Should stricter laws be imposed?
We have now reached that time of the year where fireworks will Boom! Pop! Bang! in the sky. Fireworks bring people together at a time of celebration, but yet every year we hear stories of individuals who have no regard for the safety of others.
On November 05, some parts of Edinburgh experienced a Bonfire Night that was described as “a war zone”. Fireworks were set off dangerously and vehicles were damaged. When the police and fire crews attended to the scenes, a female police officer suffered serious burn injuries and two firefighters were attacked by a gang of youths.
SNP’s Ash Denham said that she was “deeply concerned and disturbed by the violent use of fireworks throughout Edinburgh Eastern” and has now called for action on the matter. She claimed that many of her constituents contacted her, “advocating for stricter laws around fireworks”.
In the United Kingdom, the laws relating to the supply, storage, possession and use and misuse of fireworks is set under the Fireworks Act 2003, the Fireworks Regulations 2004 and the Pyrotechnic Articles (Safety) Regulations 2015. Ms Denham has therefore asked the UK Government to “devolve full legislative control over the sale, purchase and use of fireworks to the Scottish Parliament”. This will provide Scotland with the power to make any changes on the laws as it sees fit.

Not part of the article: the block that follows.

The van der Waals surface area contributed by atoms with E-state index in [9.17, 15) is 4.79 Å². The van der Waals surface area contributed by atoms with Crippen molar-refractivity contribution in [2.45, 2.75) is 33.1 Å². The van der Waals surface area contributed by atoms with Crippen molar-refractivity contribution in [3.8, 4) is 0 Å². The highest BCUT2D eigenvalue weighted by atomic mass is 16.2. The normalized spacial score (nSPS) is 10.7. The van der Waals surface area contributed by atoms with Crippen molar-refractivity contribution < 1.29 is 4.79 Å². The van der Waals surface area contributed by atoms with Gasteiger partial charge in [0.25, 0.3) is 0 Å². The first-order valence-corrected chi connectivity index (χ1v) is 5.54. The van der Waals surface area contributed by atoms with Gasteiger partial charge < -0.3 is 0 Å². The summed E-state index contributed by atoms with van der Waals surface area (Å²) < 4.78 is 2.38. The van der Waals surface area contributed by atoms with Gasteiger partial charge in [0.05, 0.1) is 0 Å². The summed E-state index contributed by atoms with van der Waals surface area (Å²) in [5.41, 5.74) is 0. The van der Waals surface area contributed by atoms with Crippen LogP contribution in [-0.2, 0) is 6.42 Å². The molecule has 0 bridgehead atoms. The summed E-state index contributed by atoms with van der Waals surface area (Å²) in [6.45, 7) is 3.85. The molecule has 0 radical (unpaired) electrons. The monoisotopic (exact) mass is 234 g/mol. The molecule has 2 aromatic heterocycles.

Ms Denham further said: “Based on what occurred during Bonfire Night, it is clear that we need to revisit such laws so that the safety of residents, police officers and firefighters is not jeopardised in such a manner again”.
There are, however, some individuals who feel that the public use of fireworks should be banned completely. There is currently a petition circulating that claims that “fireworks cause alarm, distress and anxiety to many people and animals”. The petition calls on the Secretary of State to “make [an] appropriate provision to secure that the risk of public use is the MINIMUM that is compatible with fireworks being used, as stated in the Fireworks Act 2003 sect 2”.
When the petition received over 10,000 signatures, the UK government responded to it and said: “Although a small minority of people use fireworks in a dangerous, inconsiderate or anti-social manner, we believe that the majority use them sensibly and responsibly”.
The government acknowledged the risks of the use and misuse of fireworks, but said that the “current regulations strike the right balance between the enjoyment of fireworks by the public and restricting the sale and use of fireworks for public safety reasons”.
The petition has now received over 100,000 signatures and will be debated in parliament.
What are your thoughts on the matter?
Blog by Charlotte McTavish